Benjamin Wiles, managing director at Duff & Phelps, explains how regulators can gain controlling interests in regulated firms when they go bust.
| Benjamin Wiles |
managing director, Duff & Phelps
The emphasis on greater regulation as a legacy of the recession, coupled with a requirement for regulators to be self-funding, is impacting our clients in unintended ways, and this is increasingly true at times of distress and when companies enter administration.
Across administrations and distressed companies, we have seen a trend across regulators in their behaviour following the financial crisis. We’ve seen this from the Financial Conduct Authority (FCA) and Food Standards Agency, through to the Solicitors Regulation Authority and the Environment Agency.
In the aftermath of the recession their conduct was called into question. Since then, there has been a push towards hyper-regulation and enforcement, in no small part influenced by the decreased funding from central government as budgets have been slashed.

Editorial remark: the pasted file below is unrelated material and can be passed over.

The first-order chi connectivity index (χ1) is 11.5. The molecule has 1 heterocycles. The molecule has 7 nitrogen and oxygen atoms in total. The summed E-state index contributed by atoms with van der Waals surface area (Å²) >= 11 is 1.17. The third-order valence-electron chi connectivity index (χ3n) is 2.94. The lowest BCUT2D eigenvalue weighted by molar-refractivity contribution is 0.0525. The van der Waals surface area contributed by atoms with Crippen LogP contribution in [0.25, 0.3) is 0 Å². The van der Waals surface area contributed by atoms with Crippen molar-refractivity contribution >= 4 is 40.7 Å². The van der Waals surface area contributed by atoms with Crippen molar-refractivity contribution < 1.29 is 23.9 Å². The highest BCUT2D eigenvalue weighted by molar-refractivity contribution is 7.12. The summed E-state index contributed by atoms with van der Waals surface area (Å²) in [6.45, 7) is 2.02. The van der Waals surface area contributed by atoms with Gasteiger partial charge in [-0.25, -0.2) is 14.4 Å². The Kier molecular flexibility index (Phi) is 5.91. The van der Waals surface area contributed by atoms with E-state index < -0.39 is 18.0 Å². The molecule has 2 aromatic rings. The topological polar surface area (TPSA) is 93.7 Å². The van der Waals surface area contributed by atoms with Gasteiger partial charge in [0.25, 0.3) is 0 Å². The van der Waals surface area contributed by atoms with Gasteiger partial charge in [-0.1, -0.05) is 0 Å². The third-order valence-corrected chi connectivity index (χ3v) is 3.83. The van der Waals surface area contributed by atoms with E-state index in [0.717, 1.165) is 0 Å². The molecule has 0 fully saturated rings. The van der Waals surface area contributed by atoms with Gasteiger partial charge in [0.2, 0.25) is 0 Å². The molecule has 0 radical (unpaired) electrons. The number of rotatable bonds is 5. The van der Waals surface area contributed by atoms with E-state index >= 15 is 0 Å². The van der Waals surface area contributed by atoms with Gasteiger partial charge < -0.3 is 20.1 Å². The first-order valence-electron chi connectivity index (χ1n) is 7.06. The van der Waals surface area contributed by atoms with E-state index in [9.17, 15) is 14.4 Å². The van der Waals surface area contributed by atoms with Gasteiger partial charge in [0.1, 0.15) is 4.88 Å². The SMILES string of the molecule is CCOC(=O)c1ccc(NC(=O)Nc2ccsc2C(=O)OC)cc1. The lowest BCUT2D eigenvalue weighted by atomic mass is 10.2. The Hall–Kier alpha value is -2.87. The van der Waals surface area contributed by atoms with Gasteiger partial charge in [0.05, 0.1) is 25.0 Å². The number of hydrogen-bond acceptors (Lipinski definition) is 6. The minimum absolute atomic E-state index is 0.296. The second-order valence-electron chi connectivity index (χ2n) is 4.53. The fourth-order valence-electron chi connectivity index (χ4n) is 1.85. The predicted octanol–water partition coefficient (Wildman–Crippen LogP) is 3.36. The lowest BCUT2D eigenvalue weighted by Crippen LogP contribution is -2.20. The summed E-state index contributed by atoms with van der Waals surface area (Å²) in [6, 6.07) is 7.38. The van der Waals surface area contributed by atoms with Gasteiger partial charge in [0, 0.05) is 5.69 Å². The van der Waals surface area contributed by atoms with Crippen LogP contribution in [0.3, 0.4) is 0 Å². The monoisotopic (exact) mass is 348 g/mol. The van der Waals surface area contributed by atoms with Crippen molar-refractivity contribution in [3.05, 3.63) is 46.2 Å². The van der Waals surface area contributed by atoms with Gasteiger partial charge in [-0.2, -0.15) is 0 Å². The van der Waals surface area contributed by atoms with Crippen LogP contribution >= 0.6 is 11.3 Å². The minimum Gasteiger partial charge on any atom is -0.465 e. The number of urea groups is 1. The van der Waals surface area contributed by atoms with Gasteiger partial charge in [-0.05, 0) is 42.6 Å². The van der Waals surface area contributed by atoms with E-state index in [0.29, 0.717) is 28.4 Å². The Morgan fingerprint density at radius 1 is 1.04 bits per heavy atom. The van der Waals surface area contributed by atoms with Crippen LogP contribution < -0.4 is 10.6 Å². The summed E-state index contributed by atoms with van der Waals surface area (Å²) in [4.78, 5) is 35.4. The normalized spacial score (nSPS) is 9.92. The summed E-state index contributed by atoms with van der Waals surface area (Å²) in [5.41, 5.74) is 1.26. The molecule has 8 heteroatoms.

Regulators have had to source their funding from other means, either from their members in subscription fees, which some might point to as a conflict of interest, or through raising fines.
By way of example, the FCA has recently been actively enforcing fines. Through this change in behaviour, the FCA has taken on a larger role in some administration situations.
As a case in point, the FCA was involved in the administration of a London and Manchester-based company. This firm came within the definition of “investment bank” under the Investment Bank Special Administration Regulations 2011.
A special administration order in respect of the company was granted after the directors made an urgent application. The application was made following a suspension in trading of its AIM shares and a cessation of its regulated activities.
In effect, the “investment bank” was subject to the special administration regime, a process in which the FCA plays a key role.